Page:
7 National Trust gardens and parks to explore for free

Updated on 20 March 2020 | 0 Comments

Fed up at home? If you’re fit and well (with no symptoms such as a fever and a cough) and in need of some fresh air then here’s some good news: the National Trust is throwing its parks and gardens open for free. Here's our selection of favourite spots where you can find some cheer this spring.

Hat's off to the National Trust who is ensuring everyone has access to green spaces in these turbulent times. Although houses and cafés will be closed, the parks and gardens of country properties will be accessible for free – while also being mindful of Government advice about social distancing. Obviously, the advice might change at any moment, so please check the National Trust’s website for the latest opening times.

Open-access coast and countryside places will be open as usual, with any car park charges suspended too.

1. South East: Petworth Park, West Sussex

World-renowned landscape gardener Lancelot “Capability” Brown remodelled the grounds at Petworth (main picture above) in the mid-18th century and the bucolic parkland survives more or less as he designed it.

With over 700 acres to explore, it’s easy to keep your distance from others, as you stroll around the vast ponds watching the reflections of the clouds scudding across the surface, or while you enjoy the sweeping views of the South Downs. These very views once inspired Romantic painter Turner – perhaps inspiration will strike you too.

2. Wales: Chirk Castle, Wrexham

The imposing medieval fortress of Chirk Castle stands sentry over 5.5 acres of rolling gardens.

Chirk Castle (Image: Gail Johnson/Shutterstock)Gail Johnson/Shutterstock

Planted to ensure there would be colour year-round, the gardens are beautiful in every season and the Pleasure Ground Wood has wonderful woodland walks. The bluebells are set to flower here any day now and there are daffodils just about everywhere – especially in the lime avenue and long border. Later in the spring the rhododendrons will burst into bloom in the Shrub Garden – the smell they release is like a fine perfume.

READ MORE: 7 reasons to get out and enjoy the UK's national parks

3. South West: Trengwainton Garden, Cornwall

England’s balmy southwestern corner is first to see the spring and the magnolias are already in bloom at Trengwainton Garden. It’s a brief flowering season for these pink, white and magenta beauties so now’s the time to enjoy their bright colours along the drive and in the walled garden.

Trengwainton Garden, Cornwall (Image: Martin Stone/Flickr/CC BY-SA 2.0)Martin Stone/Flickr/CC BY-SA 2.0

Thanks to the mild climate, plenty of exotic flower species thrive throughout the 25 acres of sheltered gardens including Australian banksia and South African protea. There’s a glorious half-mile walk up to the Terrace for views across Mount’s Bay to the Lizard peninsula too.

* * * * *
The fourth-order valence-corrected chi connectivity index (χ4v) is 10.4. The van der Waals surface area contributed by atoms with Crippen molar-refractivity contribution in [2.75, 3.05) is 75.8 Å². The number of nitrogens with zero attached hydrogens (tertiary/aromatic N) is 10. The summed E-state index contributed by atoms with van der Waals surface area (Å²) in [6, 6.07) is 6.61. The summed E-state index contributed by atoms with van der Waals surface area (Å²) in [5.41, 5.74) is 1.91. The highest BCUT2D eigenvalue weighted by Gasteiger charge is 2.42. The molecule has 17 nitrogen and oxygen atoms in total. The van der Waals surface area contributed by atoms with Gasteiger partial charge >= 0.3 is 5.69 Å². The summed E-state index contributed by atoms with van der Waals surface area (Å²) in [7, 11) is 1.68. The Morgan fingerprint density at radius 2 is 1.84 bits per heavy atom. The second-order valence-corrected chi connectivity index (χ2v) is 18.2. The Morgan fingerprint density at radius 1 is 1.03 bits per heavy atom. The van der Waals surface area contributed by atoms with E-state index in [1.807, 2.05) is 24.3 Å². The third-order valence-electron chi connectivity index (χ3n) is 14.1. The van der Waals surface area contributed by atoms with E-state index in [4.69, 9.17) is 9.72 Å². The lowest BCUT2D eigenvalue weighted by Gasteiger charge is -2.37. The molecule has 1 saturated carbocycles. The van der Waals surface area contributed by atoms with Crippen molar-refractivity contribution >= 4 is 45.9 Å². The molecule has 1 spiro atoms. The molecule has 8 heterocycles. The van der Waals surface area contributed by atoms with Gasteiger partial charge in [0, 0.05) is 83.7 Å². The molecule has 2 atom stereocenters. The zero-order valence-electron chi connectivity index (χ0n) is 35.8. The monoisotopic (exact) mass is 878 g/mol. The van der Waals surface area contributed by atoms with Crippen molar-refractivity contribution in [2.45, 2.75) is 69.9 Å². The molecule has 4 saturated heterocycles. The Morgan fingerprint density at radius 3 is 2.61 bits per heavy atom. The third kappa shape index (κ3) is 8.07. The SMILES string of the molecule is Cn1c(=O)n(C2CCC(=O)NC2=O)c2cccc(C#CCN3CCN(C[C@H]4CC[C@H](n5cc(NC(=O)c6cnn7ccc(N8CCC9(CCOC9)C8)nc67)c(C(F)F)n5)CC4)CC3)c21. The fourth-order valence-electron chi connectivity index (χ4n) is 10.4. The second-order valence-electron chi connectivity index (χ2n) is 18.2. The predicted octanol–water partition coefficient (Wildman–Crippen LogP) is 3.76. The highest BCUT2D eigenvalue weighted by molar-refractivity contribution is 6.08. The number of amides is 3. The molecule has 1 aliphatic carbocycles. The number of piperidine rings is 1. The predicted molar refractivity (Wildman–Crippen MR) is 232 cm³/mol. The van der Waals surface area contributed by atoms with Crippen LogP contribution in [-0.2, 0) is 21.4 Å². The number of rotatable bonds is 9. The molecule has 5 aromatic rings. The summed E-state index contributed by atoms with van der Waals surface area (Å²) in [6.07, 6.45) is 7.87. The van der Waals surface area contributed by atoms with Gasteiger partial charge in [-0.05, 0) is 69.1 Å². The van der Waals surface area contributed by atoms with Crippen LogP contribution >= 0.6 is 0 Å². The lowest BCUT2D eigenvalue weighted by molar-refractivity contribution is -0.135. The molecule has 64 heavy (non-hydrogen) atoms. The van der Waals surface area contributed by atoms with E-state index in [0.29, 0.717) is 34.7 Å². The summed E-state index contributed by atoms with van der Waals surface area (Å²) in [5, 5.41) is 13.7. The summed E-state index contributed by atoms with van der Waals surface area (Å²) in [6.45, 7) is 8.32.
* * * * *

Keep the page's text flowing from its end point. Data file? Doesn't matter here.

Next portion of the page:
4. Northern Ireland: Castle Ward, County Down

You could spend the whole day at Castle Ward, walking or cycling along the lough shore and strolling through the recently restored Victorian sunken gardens. Spring is a wonderful time to visit, with bluebells carpeting the woodland, primroses growing along Lime Tree Avenue and crocuses popping up across the lawns. This is also the best time of year to spot the Irish Hare – often seen zooming out of view as you drive in.

Castle Ward, County Down (Image: Stanislavskyi/Shutterstock)Stanislavskyi/Shutterstock

Take a walk out to the old farmyard and you’ll see the Tower House, seen on screen in Game of Thrones.

READ MORE: Stunning images of Europe's national parks

5. Midlands: Clumber Park, Nottinghamshire

Make like a Duke and roam the ducal park at Clumber, surveying the magnificent lake, peaceful woodlands and walled kitchen garden as you go – there are 3,800 acres to explore. Walk along Cedar Avenue to see the bulbs springing into life, check out which of the varieties are ready for harvest in the National Rhubarb Collection and find out how the restoration of the 250-year-old Ornamental Bridge is coming along.

Clumber Park (Image: Kingswell Pix/Shutterstock)Kingswell Pix/Shutterstock

There are over 20 miles of cycle tracks through the grounds here too, with four recommended routes to follow and numbered marker posts for those who’d rather plot their own.

6. North East: Cragside, Northumberland

This Victorian house was the first in the world to be lit by hydroelectricity – a hint at just how ingenious owner Lord Armstrong was, and how incredible the gardens he laid out remain.


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You’ll find one of Europe’s largest rock gardens here, sloping down the valley from the house to Debdon Burn and home to heathers and shrubs, as well as a magnificent three-acre formal garden packed with brightly coloured tulips. Don’t miss the towering ancient pines of the Pinetum, which include the UK’s tallest Scots pine. At 131-feet (40m), it's the equivalent of 10 double-decker buses stacked on top of each other.

7. North West: Sizergh, Cumbria

Standing at the gateway to the Lake District, the 1,600-acre Sizergh estate has a variety of gardens to explore, from the limestone rock garden, with its ferns awakening from their winter slumber, to the stumpery, currently bright with daffodils.

Sizergh Cumbria (Image:  D Harvey/Shutterstock)D Harvey/Shutterstock

Families can blow off steam on the wild play trail while birdwatchers will want to take the 2.8-mile walk out to Park End Moss for views across the wetland and the chance to see more than 100 species of birds including water rails and marsh harriers.

Sizergh is also one of the best places in the country to spot hawfinches, an elusive bird best seen in winter and spring, most often in the car park.

For more information on which National Trust sites are currently open visit nationaltrust.org.uk.


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